Mickey, ever present, stood nearby, his gaze wandering across the manicured lawns. He paused to deliver an opinion that had long occupied his thoughts.
“Oi, Mr. Charlie, this bloke Rhys, he’s a right piece of work, innit? All this bleatin’ about nationalities and whatnot – it’s a load of codswallop, if ya ask me,” Mickey quipped, his face contorting into a lopsided grin.
“Indeed, Mickey. Rhys does have a penchant for simplifying matters to fit his narrow narrative. It’s rather… quaint,” I replied, not a little hint of condescension in my tone.
Mickey leaned in, clearly animated by the discussion. “I mean, callin’ you out just ’cause you’re English? That’s a level of daftness I can’t fathom, even after all these years.”
I nodded. “Well, Mickey, some individuals lack the sophistication to appreciate the nuances of true competition. They resort to base tactics to garner attention.”
“Innit the truth, Mr. Charlie? It’s all about what ‘ya can do in the ring, not throwin’ about clichés and stereotypes like confetti at a party,” Mickey retorted, his irritation palpable.
“Quite so, Mickey. Substance should always prevail over superficial grandstanding. It’s a shame some fail to grasp this fundamental principle.”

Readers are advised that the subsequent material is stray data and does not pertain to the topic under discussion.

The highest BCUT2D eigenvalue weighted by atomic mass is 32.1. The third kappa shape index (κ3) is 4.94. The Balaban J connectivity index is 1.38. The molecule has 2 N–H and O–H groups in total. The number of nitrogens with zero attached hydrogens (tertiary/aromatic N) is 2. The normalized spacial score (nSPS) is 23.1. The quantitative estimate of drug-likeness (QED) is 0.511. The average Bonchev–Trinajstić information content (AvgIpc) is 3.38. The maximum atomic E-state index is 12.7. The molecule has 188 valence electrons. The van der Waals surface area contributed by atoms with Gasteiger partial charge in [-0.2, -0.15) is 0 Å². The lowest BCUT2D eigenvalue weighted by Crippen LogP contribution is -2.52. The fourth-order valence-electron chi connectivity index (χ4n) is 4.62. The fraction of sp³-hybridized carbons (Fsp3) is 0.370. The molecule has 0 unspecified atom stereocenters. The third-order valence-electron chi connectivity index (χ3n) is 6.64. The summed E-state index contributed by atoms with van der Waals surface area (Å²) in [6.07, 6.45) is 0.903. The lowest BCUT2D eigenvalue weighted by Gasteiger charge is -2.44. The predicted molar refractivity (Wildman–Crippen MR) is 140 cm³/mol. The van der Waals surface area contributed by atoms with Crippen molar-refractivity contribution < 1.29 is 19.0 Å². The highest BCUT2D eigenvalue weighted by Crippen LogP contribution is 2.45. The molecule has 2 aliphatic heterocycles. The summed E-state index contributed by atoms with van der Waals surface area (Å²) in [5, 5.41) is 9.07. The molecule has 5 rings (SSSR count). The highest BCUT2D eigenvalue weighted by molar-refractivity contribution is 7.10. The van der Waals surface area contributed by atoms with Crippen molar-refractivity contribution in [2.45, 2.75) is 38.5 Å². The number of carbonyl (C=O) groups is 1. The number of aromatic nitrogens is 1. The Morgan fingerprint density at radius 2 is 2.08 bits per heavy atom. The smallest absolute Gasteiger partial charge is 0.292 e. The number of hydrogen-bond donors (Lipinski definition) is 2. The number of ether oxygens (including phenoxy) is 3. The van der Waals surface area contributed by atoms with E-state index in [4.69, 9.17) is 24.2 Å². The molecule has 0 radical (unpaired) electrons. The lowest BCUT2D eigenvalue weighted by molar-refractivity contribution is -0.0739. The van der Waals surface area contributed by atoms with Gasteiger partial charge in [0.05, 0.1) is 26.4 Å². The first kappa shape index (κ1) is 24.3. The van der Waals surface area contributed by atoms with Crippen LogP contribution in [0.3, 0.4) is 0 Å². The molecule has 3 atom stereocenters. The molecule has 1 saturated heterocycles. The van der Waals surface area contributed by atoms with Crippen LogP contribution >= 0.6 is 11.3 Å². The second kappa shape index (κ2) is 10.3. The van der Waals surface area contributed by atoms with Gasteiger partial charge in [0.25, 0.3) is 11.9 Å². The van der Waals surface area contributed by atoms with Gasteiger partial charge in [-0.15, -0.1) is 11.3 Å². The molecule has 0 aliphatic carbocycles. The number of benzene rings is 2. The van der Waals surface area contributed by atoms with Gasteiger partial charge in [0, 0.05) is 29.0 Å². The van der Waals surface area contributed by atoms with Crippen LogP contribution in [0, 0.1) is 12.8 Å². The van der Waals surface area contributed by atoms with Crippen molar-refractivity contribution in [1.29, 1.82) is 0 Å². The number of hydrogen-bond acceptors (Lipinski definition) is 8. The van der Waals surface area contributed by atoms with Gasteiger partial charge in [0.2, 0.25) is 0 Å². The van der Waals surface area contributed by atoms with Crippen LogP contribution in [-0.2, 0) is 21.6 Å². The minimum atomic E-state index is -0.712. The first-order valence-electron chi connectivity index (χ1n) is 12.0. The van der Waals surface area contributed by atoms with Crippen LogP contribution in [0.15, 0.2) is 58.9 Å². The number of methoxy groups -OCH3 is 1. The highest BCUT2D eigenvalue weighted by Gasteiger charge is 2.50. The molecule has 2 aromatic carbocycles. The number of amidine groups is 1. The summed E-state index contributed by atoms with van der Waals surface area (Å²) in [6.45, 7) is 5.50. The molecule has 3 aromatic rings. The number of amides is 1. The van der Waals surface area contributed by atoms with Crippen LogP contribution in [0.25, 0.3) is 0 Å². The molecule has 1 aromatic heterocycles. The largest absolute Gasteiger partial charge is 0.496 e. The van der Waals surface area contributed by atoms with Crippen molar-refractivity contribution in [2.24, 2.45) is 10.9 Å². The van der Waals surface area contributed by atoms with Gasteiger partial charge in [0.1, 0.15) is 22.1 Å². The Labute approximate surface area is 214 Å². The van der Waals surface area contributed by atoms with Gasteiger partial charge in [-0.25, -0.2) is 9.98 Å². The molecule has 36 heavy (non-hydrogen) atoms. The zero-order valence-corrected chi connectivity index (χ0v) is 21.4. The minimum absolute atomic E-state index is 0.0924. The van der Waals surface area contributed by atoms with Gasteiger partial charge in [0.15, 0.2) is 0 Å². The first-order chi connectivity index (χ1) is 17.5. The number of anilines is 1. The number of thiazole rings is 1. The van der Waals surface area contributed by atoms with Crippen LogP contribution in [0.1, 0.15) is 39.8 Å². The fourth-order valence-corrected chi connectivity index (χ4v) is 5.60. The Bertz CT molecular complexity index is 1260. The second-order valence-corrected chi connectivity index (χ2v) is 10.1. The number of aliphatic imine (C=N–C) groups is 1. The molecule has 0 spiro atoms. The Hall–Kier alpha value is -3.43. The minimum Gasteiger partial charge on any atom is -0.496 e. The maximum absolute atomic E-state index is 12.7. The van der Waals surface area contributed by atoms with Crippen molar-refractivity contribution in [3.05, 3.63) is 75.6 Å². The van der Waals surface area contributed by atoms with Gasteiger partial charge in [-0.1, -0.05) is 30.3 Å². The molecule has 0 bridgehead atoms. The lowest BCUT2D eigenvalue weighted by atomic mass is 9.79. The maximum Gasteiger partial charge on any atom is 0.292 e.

As our conversation continued, Mickey suddenly shifted gears, his demeanour becoming more serious. “Mr. Charlie, I’ve been thinkin’, it might be wise if I’m ringside for this match. Ya know, just to keep an eye out, make sure no funny business happens.”
I pondered for a moment. I was aware of Rhys Townshend’s reputation as a fair fighter. Yet, the prospect of facing a larger opponent, not to mention one with such an axe to grind, did give me pause. “Mickey, while I appreciate your concern, I believe Rhys is an honourable enough competitor. The Welsh are a simple bunch. They take great pride in their concept of fair play. He won’t resort to underhanded tactics.”
Mickey persisted, concern etched on his features. “Just a precaution, sir. It’s a big bloke you’re up against, and we can’t be too careful.”